If your child has ADHD, they likely have many symptoms. Often, one type of treatment isn’t enough to help with all the behavior issues. They may need a combination of treatments. This is adjunctive therapy. You may also hear it called combination therapy or complementary therapy.
It can work in different ways.
Behavioral Therapy and Medication
For some children with ADHD, the first treatment may be behavioral therapy, which gives the child, parents, and teachers training and tools to deal with symptoms. It rewards good behavior and gives consequences for poor ones.
Other kids may start out with a medication to help control symptoms. There are different types of drugs used for ADHD: stimulants, nonstimulants, and antidepressants.
Whether your child tries behavioral therapy or medication first, you may find it’s not enough on its own. Often, these two types of treatments are used together.
Research shows a combination of behavioral therapy and medications called stimulants works best to manage symptoms of ADHD. But that doesn’t mean it works for every kid.
Stimulants and Nonstimulants
It may sound strange to take these medications at the same time, but this form of adjunctive therapy has worked for many kids.
Despite the name, stimulants don’t make a child excitable. They help them focus their thoughts and ignore distractions. They boost and balance certain brain chemicals. They stimulate the part of the brain that controls impulses.
Nonstimulants can improve concentration and impulse control. They tend to have a longer-lasting, smoother effect than stimulants.
For some kids, taking these two different types of drugs together can best manage behavior problems.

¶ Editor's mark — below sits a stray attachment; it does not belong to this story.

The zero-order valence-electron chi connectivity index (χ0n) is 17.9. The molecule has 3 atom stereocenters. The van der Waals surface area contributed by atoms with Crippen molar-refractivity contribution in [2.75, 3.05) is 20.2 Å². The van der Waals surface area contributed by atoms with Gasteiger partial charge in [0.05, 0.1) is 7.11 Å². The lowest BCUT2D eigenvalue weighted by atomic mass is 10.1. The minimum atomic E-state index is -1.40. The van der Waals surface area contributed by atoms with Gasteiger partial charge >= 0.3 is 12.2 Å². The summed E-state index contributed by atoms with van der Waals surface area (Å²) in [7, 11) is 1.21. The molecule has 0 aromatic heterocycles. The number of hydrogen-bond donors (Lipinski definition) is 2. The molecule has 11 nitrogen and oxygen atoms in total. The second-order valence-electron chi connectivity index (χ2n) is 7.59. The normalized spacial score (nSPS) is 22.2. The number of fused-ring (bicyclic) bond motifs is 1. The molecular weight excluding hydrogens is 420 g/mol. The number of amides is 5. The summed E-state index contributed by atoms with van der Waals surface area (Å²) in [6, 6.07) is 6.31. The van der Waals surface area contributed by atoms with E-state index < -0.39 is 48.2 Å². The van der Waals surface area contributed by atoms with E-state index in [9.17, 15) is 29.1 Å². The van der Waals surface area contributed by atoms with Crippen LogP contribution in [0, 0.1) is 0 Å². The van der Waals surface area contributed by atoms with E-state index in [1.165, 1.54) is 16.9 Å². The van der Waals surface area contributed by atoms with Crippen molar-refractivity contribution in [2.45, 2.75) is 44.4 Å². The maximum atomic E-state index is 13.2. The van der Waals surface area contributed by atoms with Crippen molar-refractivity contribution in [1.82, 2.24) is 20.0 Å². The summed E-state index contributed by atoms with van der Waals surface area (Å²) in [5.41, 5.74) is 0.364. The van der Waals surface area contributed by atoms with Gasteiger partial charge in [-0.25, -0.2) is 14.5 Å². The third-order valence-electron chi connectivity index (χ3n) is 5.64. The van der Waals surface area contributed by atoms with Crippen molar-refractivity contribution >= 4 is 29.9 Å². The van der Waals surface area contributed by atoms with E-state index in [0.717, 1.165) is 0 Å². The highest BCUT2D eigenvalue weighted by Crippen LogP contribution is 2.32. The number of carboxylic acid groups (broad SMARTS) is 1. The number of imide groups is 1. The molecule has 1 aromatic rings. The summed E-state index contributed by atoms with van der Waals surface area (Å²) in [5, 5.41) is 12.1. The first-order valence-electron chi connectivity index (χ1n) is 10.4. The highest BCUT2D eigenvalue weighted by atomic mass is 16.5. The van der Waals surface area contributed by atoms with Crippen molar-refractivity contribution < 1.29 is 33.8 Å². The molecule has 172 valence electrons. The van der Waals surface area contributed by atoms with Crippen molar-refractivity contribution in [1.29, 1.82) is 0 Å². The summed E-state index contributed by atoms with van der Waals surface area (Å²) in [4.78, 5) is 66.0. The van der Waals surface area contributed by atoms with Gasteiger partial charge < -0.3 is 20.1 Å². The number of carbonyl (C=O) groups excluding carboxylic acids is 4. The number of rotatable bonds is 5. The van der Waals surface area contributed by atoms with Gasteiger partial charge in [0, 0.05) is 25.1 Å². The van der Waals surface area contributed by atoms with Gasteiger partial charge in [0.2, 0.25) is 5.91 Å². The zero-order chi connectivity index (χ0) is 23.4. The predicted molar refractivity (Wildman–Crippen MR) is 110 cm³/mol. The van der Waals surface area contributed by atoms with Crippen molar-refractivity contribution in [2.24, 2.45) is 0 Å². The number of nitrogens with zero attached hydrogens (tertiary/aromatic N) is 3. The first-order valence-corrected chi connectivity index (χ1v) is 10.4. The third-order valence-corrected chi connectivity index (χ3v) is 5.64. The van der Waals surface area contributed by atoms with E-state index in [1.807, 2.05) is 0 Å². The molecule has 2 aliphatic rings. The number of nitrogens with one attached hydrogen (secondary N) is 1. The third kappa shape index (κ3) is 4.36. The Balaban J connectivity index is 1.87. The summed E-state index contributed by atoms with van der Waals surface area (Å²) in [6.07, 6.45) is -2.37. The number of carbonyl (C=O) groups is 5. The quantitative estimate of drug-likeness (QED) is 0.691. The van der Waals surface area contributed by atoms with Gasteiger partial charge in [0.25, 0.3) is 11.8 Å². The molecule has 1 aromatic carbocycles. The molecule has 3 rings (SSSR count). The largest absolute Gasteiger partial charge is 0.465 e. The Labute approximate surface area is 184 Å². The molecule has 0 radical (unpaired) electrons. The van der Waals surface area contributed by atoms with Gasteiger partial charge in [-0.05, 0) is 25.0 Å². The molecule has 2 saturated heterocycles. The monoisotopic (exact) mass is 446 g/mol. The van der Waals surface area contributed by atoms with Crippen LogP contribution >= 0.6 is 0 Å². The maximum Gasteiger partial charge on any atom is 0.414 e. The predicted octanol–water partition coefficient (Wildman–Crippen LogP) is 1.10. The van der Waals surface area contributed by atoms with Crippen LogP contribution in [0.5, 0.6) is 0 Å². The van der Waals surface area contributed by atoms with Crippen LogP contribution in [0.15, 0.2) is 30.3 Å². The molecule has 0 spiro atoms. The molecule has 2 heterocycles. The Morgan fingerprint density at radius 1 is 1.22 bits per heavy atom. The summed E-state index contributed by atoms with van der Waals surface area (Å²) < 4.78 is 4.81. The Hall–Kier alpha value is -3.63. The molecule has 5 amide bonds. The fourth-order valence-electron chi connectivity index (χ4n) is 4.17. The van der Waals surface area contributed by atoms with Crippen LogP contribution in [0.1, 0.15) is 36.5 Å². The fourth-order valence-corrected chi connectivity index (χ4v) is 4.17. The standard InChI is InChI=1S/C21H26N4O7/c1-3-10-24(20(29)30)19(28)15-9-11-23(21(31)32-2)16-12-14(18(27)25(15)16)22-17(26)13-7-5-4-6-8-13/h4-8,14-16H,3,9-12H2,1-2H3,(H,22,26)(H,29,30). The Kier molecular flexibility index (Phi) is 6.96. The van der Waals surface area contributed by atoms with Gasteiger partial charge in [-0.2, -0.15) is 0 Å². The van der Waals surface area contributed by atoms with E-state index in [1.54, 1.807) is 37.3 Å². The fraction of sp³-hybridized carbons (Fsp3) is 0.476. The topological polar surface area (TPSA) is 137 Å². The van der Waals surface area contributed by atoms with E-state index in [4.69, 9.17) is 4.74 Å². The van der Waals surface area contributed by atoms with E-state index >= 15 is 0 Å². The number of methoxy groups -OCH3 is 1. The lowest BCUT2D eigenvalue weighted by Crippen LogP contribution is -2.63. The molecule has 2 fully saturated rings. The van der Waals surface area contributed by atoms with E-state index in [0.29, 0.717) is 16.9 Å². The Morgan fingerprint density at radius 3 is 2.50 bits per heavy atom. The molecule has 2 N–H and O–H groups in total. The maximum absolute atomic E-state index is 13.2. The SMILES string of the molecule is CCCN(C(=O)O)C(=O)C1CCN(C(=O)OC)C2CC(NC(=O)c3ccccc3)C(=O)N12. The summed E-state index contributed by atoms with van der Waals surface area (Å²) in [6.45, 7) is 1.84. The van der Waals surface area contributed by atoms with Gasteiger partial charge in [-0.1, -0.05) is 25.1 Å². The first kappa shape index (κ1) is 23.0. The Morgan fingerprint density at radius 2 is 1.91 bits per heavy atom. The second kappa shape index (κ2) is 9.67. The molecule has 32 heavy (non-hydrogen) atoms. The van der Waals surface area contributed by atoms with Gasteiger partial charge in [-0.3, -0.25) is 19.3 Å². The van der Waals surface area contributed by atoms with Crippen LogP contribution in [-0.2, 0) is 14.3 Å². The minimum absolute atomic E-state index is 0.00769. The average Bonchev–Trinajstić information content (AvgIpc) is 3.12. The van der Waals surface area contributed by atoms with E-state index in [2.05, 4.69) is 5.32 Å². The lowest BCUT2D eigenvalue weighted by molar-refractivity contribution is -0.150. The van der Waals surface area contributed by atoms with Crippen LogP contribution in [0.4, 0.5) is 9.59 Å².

Stimulants and Antidepressants
Even if your child doesn’t have a mood disorder like depression, your doctor may still suggest a combination of these two types of drugs to help with your child’s symptoms.
Antidepressants aren’t approved to treat ADHD, but doctors do use them for it, often in combination with stimulants. Antidepressants can help control hyperactivity and aggression.
Some kids with ADHD also have depression or other mood disorders, so the two drugs together may be the best treatment plan for them.
Diet and Supplements
Some kids with ADHD may benefit from changes in what they eat, such as going gluten-free or avoiding certain food dyes and additives, although research is limited on how well this works. Omega-3 supplements may also help some children. Talk to your doctor to find out if a supplement, or a change in diet, may be a good option for your child. Both can be used along with other treatments, but only under the guidance of a doctor.
You need to make sure they take their meds exactly as the doctor prescribes. Your child won’t get the most benefit if you break from it.
Be aware of how long each medication should stay in their system. Some are short-acting, but the nonstimulants work for as long as 24 hours. Make note of any changes in behavior or symptoms. Let the doctor know if you see anything that concerns you.